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For Immediate Release, July 29, 2008


Noah Greenwald, Center for Biological Diversity, (503) 484-7495
Dr. Phil Rosen, University of Arizona, (520) 404-2366

Rare Arizona Snake One Step Closer to Endangered Species Protection:
Tucson Shovel-nosed Snake Imperiled by Urban Sprawl in
Pima, Pinal, and Maricopa Counties

TUCSON, Ariz.— In response to a petition from the Center for Biological Diversity, the U.S. Fish and Wildlife Service today announced that the Tucson shovel-nosed snake warrants consideration for protection as an endangered species under the Endangered Species Act and began a one-year status review.

“The Tucson shovel-nosed snake is in trouble and needs the safety net provided by the Endangered Species Act to survive,” said Noah Greenwald, science director at the Center for Biological Diversity. “Development should be sharply curtailed in areas where the Tucson shovel-nosed snake is still found.”

Once a common species of northeastern Pima County and southern Pinal and Maricopa Counties, the Tucson shovel-nosed snake is now rarely seen. The primary causes of the snake’s sharp decline are agriculture and urban sprawl. Like other shovel-nosed snakes, the Tucson shovel-nosed snake is uniquely adapted to “swim” through sandy soils using its spade-shaped snout, countersunk lower jaw, and valve-like nostrils. In part related to this adaptation, the snake is dependent on very specific habitat requirements, including sandier soils found on the level terrain of valley floors. The valley-floor habitat requirements of the snake make it particularly vulnerable to habitat destruction from either agriculture or urban sprawl.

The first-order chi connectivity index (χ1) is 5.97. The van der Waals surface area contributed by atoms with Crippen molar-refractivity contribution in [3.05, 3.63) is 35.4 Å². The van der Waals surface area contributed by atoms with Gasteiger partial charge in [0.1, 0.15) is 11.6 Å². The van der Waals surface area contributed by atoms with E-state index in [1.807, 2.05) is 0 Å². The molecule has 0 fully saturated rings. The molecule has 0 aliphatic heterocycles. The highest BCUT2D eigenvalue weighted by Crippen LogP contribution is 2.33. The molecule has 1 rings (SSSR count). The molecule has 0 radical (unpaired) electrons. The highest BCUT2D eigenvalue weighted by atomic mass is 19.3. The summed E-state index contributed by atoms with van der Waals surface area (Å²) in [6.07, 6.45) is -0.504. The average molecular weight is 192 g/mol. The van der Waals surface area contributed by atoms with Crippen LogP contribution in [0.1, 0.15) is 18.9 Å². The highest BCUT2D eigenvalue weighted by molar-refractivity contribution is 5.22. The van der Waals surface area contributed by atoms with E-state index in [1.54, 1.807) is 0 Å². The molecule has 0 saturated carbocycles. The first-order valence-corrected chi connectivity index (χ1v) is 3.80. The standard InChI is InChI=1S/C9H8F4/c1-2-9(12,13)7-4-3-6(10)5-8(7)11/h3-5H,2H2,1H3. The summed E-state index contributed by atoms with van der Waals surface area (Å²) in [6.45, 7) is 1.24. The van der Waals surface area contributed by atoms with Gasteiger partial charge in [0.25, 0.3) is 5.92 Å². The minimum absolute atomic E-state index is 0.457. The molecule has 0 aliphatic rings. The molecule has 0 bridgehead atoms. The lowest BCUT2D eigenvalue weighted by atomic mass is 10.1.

“Because of a combination of historic agriculture and rapid urban sprawl from Phoenix, Tucson, Casa Grande, and other communities, the Tucson shovel-nosed snake has become increasingly rare. It will be at high risk of extinction if proactive measures are not taken to halt urbanization of its habitat,” said Dr. Phil Rosen, herpetologist and assistant professor at the University of Arizona .

Both Pima County and the town of Marana have developed “habitat conservation plans” that included the Tucson shovel-nosed snake, but neither of these plans have been finalized. This fact in part led the Fish and Wildlife Service to conclude that “existing regulatory mechanisms may be inadequate to prevent the progressive decline of populations of the Tucson shovel-nosed snake and its habitat.” One reason the plans were not completed was that the cactus ferruginous pygmy owl was removed from the list of endangered species. As with the Tucson shovel-nosed snake, however, the Fish and Wildlife Service is currently conducting a review of the pygmy owl’s status to determine if it should again be protected as endangered.

“The Tucson shovel-nosed snake, cactus ferruginous pygmy owl, and hundreds of other Sonoran Desert species need habitat protection to survive,” said Greenwald. “Protection of these two Sonoran Desert species would go a long way toward ensuring that remaining intact desert habitat is protected from development.”

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